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News / Mackerel quota, deposit return scheme event, lecture on Skerries shipwrecks

FISHING quota for Northeast Atlantic mackerel has been increased by more than 40 per cent to just over 922,000 tonnes for 2020.

The Adenia – one of the new pelagic trawlers. Photos: Ivan Reid

The massive uplift in fishing rights is in line with scientific recommendations and coincides with the conclusion of a multi-million pound investment drive in new pelagic trawlers for the local fleet.

The delegations from the EU, Norway and Faroe have all expressed concern about the increase of unilateral quotes for mackerel set by Greenland, Iceland and the Russia. These are in addition to the agreed quota.

Meanwhile, Norway, the Faroe Islands, Iceland, and the EU will share catch entitlements of 1,161,615 tonnes of blue whiting in 2020, while the TAC for Atlanto-scandian herring for Norway, the Faroe Islands, Iceland, the Russian Federation was set at 525,594 tonnes.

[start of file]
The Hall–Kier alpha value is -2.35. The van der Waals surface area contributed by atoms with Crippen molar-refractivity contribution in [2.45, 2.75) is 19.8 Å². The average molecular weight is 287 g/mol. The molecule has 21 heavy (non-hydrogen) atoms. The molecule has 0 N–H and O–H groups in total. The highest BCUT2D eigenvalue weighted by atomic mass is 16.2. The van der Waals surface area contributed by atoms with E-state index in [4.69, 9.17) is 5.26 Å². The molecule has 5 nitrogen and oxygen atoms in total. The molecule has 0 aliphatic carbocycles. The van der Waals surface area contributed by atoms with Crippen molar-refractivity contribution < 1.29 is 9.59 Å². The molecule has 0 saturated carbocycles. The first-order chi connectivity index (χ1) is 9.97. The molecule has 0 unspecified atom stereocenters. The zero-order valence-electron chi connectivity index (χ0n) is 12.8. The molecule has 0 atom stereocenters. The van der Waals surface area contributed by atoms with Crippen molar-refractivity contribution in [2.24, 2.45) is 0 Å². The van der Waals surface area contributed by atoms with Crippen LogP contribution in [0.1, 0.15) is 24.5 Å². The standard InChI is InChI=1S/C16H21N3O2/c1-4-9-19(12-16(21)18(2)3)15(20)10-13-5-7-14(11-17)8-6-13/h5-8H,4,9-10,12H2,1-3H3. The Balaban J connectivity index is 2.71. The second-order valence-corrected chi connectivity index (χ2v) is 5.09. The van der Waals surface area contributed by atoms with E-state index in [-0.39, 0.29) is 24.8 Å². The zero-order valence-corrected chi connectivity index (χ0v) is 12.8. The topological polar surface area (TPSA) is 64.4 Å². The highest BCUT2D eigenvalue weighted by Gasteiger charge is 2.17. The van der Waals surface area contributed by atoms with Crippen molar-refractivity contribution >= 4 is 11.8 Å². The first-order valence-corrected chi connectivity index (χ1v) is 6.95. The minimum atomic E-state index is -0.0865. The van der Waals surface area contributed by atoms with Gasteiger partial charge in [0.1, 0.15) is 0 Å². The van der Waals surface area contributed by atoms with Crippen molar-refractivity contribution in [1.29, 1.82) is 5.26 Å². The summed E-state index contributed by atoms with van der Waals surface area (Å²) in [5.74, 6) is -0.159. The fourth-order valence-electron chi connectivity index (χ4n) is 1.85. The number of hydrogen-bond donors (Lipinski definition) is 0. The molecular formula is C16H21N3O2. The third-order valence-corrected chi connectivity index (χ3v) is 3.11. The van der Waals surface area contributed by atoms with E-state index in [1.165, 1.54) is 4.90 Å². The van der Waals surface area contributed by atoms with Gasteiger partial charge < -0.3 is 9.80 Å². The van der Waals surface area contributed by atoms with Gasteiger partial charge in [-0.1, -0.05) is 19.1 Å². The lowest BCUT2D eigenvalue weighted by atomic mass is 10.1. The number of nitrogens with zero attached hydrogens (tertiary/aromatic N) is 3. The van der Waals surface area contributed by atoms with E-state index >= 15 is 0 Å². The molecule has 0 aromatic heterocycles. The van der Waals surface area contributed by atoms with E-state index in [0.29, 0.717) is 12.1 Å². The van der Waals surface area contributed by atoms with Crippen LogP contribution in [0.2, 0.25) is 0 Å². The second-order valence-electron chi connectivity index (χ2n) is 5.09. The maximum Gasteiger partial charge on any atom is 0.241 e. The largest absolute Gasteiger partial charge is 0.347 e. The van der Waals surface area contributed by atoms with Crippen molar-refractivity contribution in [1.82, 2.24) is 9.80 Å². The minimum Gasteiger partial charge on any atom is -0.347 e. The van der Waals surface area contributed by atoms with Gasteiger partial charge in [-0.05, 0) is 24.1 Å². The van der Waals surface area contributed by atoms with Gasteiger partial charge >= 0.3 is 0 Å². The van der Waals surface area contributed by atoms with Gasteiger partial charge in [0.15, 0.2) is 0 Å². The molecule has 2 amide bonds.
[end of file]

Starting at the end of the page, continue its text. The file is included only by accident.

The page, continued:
PEOPLE in Shetland will be given the chance to gain more information about Scotland’s new deposit return scheme at an event in Lerwick next month.

Zero Waste Scotland is holding a drop-in event at the Shetland Museum and Archives on 8 November from 10am to 1pm.

The deposit return scheme will see people pay a 20p deposit when buying drinks in single-use plastic or glass bottles, as well as aluminium to steel cans.

People will get their money back when they return their empty container for recycling.

It is hoped that the scheme will boost recycling rates and encourage people not to litter.


AS WINTER approaches, Shetland Amenity Trust is putting on a series of evening lectures at the museum which delve into the islands’ cultural heritage.

Next week Colin Martin will speak about Kennemerland and De Liefde – two Dutch East India Company ships wrecked off Skerries in the 17th and 18th centuries.

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Their lost cargos have long been the target for salvors, enticed by legends of sunken treasures including boxes of silver and gold with which to buy the return cargo of spices.

The lecture will take place at the Shetland Museum and Archives on Thursday 7 November at 7pm. The cost is £5 and it can be booked online.

The full programme of lectures can be viewed on the Museum and Archives website at www.shetlandmuseumandarchives.org.uk/events

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